Inequality and Housing

Other side of the tracks: the racial divisions shaping the Bay Area’s housing crisis

28th June 2020

In the cities of Palo Alto and East Palo Alto over the past 70 years, racial divisions have evolved into economic inequalities. Now local policymakers are struggling to agree a solution that can unite neighbouring communities and prevent low-income families and ethnic minorities from leaving California.

East Palo Alto (bottom left) and Palo Alto (bottom right) have been divided by the 101 Freeway for decades.

Photo Credit: vaalaa /

By Andrew Hillman

Why do Palo Alto and East Palo Alto have such different demographic and economic makeups?

In May 2019, the city of East Palo Alto completed construction on the long-awaited 101 pedestrian and cyclist overpass. For decades, crossing the 101 Freeway meant squeezing onto the narrow sidewalk on the north of University Avenue, a busy road that runs from Stanford University to Facebook’s headquarters on the western shore of the bay.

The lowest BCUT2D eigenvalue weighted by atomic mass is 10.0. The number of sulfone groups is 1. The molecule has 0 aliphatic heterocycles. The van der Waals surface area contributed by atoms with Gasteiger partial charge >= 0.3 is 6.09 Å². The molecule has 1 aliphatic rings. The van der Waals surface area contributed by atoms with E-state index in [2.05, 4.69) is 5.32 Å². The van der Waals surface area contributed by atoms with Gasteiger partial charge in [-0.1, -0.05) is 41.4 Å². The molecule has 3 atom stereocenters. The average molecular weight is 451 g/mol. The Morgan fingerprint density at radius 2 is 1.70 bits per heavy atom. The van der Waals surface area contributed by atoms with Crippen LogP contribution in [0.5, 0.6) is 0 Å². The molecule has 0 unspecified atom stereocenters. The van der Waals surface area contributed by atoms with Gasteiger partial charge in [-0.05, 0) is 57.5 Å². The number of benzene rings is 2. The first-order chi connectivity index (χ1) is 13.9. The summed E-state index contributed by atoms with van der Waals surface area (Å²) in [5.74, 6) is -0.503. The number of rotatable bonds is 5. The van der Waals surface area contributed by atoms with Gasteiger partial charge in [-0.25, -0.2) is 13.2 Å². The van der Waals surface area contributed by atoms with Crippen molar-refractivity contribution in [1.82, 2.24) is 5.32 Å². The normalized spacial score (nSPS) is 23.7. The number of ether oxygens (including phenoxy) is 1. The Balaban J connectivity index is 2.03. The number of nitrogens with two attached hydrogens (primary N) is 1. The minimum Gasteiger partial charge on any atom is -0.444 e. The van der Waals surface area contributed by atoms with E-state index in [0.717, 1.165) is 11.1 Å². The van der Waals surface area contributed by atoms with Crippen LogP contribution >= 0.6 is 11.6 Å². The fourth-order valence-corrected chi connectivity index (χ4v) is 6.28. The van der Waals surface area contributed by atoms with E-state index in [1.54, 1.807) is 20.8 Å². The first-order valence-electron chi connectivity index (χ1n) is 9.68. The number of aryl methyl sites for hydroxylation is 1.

It could have been different. In the 1960s, when expansion of the Bayshore highway was earmarked as a potential solution to traffic congestion between San Jose and San Francisco, residents of East Palo Alto fought the project.

The campaigners believed that any expansion would isolate the city from neighbouring Palo Alto, intensifying social and racial divisions that had begun with the post-war migration of African Americans to California. But their campaign lacked political clout. When construction began, fifty East Palo Alto businesses were forced to move.

Divided by the freeway, Palo Alto and East Palo Alto have travelled different paths.

Data Source:
US Census Data, Trulia

Demographic blocks are approximately based on present day housing locations and coloured to represent the share of the population of each race/ethnicity living throughout the city.